Growing up in the same era as you, I saw multiple unsafe instances involving nylon holsters. When I was in the Air Force (2001-2005) I witnessed a fellow Airman draw a tricked out 1911 from a vinyl shoulder holster and the result was a nd because the safety was off and the front sight hung the holster as he drew. Thank God it was in the desert and no one was behind us. I haven’t spoken to him since. Thanks for posting this!

    1. WUA

      Picking the right holster/carry method (s) is so tricky and was not part of my mind set when I first got started in the firearm world. It’s still a work in progress for me. Great article with critical information.

      1. William T. Edwards, Jr.

        I carry a small caliber (380) Ruger concealed in a black hawk size 1 pocket holster and I have never experienced any of the difficulties listed in the article. I also have a Beretta Pocket Pistol 25 Caliber that I have used the same pocket holster, and I carried that gun for years until I purchased the Ruger.

  2. Art

    i carry a 1911 gov with a 5: barrel and i use a stealthGear iwb i have no trouble carying 10 to12hrs it is the most high tec iwb ive seen avery nice holster

  3. Gene

    The first thing I ordered after purchasing my Ruger SR40 was a high quality Mitch Rosen OWB holster. It’s an all-leather version and has held up very well. I have since purchased a few that have been hit-n-miss…the others I have that I like are the AlienGear IWB and Dave at NSR Tactical makes some great Kydex versions that I have one for the M&P Shield.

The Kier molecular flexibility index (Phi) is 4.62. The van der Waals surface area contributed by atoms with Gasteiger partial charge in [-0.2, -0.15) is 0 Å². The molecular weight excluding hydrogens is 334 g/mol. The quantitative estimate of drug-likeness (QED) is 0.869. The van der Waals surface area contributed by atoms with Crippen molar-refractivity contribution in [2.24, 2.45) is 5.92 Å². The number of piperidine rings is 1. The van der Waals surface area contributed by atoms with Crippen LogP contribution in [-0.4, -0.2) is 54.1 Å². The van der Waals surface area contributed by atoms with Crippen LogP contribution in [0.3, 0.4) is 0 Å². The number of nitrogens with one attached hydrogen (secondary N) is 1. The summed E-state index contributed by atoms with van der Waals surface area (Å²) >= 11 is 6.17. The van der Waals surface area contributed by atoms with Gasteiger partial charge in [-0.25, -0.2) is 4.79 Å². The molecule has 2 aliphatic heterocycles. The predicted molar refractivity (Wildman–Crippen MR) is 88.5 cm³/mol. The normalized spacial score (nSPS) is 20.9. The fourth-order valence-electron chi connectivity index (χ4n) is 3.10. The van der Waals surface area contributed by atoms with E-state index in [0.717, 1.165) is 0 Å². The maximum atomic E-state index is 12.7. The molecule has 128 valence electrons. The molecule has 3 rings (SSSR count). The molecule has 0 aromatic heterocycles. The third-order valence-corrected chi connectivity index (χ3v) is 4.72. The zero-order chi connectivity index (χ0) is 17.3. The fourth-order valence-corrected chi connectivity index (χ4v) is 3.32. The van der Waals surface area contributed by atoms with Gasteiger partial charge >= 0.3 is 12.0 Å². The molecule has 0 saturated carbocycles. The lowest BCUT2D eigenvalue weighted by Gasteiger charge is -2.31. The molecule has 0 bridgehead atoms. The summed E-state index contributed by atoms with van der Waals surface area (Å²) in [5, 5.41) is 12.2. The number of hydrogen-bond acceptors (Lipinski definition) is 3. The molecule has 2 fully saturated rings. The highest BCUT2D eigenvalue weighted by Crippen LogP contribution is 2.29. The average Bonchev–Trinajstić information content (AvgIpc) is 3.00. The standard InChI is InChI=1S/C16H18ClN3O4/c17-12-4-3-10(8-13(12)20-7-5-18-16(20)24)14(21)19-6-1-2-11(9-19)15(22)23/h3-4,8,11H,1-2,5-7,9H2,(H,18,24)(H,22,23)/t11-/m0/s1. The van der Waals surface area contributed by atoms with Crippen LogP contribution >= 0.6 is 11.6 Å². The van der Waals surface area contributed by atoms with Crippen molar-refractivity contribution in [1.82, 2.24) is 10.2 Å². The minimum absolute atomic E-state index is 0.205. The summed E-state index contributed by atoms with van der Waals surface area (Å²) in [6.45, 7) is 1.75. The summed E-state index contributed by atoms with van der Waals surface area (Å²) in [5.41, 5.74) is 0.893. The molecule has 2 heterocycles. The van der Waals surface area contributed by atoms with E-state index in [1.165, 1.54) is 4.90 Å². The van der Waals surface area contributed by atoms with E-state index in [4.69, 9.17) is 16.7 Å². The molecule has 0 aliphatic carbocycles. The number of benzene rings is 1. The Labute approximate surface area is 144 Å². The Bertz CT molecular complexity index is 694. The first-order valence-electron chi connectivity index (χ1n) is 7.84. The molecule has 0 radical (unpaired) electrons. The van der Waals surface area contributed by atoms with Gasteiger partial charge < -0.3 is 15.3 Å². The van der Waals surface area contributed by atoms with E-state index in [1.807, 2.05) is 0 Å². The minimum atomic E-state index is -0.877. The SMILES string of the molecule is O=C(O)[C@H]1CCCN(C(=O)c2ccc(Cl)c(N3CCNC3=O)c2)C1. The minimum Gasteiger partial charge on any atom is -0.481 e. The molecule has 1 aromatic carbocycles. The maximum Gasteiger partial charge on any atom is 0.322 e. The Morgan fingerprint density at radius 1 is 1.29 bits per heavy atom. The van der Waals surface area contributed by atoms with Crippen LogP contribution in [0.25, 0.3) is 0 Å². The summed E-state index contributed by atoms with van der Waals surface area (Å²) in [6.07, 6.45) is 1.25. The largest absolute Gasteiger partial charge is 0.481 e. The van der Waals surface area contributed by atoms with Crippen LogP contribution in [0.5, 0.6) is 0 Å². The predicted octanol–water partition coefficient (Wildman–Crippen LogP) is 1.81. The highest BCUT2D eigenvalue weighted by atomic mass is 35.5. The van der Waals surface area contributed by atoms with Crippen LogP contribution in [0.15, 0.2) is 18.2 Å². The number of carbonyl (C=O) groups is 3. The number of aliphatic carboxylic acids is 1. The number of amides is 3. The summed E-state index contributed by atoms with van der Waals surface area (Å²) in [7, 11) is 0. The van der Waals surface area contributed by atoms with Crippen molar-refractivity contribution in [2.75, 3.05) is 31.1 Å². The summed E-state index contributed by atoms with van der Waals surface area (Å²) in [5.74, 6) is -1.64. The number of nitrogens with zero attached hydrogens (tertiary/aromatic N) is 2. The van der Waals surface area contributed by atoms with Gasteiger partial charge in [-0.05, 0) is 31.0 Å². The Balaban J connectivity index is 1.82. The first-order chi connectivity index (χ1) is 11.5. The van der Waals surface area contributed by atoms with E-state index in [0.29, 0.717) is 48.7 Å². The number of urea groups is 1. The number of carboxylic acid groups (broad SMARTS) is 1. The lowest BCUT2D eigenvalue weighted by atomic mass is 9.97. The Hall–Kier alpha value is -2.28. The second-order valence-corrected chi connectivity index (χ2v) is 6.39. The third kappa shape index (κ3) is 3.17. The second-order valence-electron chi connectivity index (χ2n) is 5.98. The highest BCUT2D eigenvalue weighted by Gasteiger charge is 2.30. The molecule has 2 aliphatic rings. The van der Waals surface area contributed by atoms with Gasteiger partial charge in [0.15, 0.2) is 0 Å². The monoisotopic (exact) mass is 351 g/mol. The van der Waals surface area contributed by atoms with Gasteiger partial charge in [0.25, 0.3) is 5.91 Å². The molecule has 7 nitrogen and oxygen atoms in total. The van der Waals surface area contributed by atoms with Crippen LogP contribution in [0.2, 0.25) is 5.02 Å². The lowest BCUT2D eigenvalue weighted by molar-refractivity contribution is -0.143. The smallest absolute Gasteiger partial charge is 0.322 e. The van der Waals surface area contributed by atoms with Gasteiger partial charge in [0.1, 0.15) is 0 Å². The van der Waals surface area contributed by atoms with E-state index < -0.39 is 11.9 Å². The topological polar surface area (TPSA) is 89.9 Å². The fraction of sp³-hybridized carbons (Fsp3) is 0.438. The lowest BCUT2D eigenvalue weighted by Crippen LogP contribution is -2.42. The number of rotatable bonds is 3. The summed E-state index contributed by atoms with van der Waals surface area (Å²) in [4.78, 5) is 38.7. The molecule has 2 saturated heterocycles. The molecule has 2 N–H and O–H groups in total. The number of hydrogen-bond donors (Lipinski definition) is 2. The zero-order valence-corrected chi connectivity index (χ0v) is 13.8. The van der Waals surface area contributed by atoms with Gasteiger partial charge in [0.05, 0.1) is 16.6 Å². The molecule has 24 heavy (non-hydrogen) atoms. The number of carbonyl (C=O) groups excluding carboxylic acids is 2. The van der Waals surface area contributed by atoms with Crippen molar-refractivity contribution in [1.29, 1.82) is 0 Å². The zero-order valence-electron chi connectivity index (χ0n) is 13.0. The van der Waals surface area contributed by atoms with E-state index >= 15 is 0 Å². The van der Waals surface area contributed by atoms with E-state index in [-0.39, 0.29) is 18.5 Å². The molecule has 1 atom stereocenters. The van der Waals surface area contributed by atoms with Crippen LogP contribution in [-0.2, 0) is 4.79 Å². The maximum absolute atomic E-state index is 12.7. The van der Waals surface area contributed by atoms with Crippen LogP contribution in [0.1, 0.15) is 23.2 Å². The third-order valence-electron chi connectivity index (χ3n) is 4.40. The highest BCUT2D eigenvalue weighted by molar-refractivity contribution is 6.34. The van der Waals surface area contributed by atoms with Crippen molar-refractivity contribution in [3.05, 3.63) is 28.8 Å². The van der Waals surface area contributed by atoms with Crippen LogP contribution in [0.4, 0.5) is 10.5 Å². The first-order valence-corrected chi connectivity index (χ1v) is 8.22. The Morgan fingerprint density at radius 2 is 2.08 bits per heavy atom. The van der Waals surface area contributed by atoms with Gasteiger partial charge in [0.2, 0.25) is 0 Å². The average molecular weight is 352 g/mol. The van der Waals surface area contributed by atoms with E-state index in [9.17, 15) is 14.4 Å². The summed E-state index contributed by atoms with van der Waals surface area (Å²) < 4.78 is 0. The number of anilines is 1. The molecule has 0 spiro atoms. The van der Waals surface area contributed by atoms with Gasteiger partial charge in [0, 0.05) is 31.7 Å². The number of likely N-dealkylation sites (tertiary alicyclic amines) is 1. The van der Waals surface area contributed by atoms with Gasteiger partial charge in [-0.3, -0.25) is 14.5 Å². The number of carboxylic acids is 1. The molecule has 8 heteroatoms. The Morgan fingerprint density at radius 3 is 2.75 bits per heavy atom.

4. Gene

    PS…I do have to admit I have an inexpensive nylon version to put the Shield in when I have the gun in a coat pocket or briefcase just to keep things away from the trigger. It’s a BlackHawk piece and works well for those applications.

  5. 5WarVeteran

    Excellent article. I have a few holsters and my favorite is a form fitting Kydex made specifically for my CCW. I like it BECAUSE it does not collapse and it does not require a thumb release because the design also adds function by holding tightly to the weapon. I also lie it because it adds less than 1/8th inch to the width of my CCW
    I have fallen with it and the weapon stays secure every time.
    I live in a wheel chair and falling seems to be part of my life occupation.
    I will not advertise here but I bought the kydex holster at a local gun show here in the Southeast.
    There is another show in Ladson in February. Hope to see you there. I will be the guy in the wheel chair. Last show there were 2 of us. His was powered mine is not.

  6. Lime Green Medic

    The problem I have with this article is that most of us who have concealed carried for any length of time have the “holster box”, with all the failed “experiment” holsters we’ve bought for carry which we thought were good ideas at the time, but for one reason or another, didn’t work out. 19.95 is a lot lower of a price for an experiment than over a hundred. And I have several 100+ dollar holsters in my “holster box”. Not everyone has the kind of disposable income to make these mistakes.